More people believe in aliens and ghosts than in God, a new survey finds, according to a British newspaper.
The survey, however, was done by a marketing firm in conjunction with the release of an X-Files DVD, and details of how the poll was conducted were not reported in the Daily Mail. Survey questions, depending on how they are written, can greatly skew results, along with how subjects are sampled.
That said, the poll of 3,000 people found that 58 percent believe in the supernatural, including paranormal encounters, while 54 percent believe God exists. Women were more likely than men to believe in the supernatural and were also more likely to visit a medium.
Indeed, humans are prone to believing in things they can neither see nor find logical evidence for.
A survey of U.S. college students done in 2006 found 23 percent of freshmen had a general belief in paranormal concepts — from astrology to communicating with the dead. Interestingly, the number jumped to 31 percent among seniors and 34 percent among graduate students.
Researchers who have compared various human belief systems say our tendency to believe is deeply rooted.
"While it is difficult to know for certain, the tendency to believe in the paranormal appears to be there from the beginning," said Christopher Bader, a Baylor University sociologist. "What changes is the content of the paranormal. For example, very few people believe in faeries and elves these days. But as belief in faeries faded, other beliefs, such as belief in UFOs, emerged to take their place."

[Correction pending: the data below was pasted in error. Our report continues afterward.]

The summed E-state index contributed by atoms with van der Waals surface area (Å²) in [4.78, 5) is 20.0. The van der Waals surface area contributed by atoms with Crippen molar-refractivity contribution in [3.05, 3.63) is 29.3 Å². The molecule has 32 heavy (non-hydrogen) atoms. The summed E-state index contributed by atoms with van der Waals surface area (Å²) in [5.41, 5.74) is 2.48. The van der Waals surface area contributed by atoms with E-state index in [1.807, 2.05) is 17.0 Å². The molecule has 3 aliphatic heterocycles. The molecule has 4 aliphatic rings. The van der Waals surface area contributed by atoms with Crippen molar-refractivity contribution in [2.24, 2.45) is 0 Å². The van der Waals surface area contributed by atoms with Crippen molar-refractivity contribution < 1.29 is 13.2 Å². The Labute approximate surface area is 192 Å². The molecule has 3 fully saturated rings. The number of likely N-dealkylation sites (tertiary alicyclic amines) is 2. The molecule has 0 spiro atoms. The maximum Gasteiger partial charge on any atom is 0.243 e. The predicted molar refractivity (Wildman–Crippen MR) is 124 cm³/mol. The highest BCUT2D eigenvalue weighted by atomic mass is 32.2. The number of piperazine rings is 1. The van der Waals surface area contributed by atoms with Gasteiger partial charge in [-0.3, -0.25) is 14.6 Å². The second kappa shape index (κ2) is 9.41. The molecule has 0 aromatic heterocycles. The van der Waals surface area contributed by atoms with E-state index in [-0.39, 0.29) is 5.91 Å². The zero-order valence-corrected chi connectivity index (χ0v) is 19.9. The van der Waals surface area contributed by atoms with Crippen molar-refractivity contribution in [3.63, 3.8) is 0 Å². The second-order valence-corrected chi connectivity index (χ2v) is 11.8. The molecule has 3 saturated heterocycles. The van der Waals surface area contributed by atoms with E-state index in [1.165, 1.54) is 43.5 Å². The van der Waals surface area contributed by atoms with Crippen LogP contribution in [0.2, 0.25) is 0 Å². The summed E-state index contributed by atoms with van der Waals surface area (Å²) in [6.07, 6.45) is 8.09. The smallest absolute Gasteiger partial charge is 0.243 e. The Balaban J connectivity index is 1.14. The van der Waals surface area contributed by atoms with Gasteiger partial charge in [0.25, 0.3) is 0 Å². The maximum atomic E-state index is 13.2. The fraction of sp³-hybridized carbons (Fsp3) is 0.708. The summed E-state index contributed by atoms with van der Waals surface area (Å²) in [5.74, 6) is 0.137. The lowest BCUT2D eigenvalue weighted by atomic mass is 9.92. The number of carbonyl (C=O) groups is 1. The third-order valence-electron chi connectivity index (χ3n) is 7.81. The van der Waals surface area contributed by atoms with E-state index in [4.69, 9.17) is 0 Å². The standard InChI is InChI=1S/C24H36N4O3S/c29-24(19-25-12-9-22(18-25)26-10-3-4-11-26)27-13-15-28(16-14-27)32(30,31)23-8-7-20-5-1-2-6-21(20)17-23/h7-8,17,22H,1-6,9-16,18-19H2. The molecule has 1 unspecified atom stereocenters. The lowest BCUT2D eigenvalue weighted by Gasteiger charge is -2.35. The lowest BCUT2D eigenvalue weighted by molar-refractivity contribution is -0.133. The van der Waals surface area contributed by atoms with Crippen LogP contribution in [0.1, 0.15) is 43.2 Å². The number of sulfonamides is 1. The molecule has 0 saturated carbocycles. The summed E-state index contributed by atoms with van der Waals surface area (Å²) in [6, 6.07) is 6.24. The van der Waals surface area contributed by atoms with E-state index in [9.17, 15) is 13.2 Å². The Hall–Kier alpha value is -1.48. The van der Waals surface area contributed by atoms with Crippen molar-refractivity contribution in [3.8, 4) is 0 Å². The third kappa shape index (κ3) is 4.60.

Religion and belief in the paranormal are not linked as one might imagine. A handful of surveys show just the opposite, in fact.
"Paranormal beliefs are very strongly negatively related to religious belief," said Rod Stark, another Baylor researcher. Some scientists think this is so because religions tend to discourage paranormal beliefs, and indeed most devout practitioners of a religion have been shown to be the least likely to believe in Bigfoot, ghosts or aliens.
This article is from the LiveScience Water Cooler: What people are talking about in the world of science and beyond.
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Robert is an independent health and science journalist and writer based in Phoenix, Arizona. He is a former editor-in-chief of Live Science with over 20 years of experience as a reporter and editor. He has worked on websites such as Space.com and Tom's Guide, and is a contributor on Medium, covering how we age and how to optimize the mind and body through time. He has a journalism degree from Humboldt State University in California.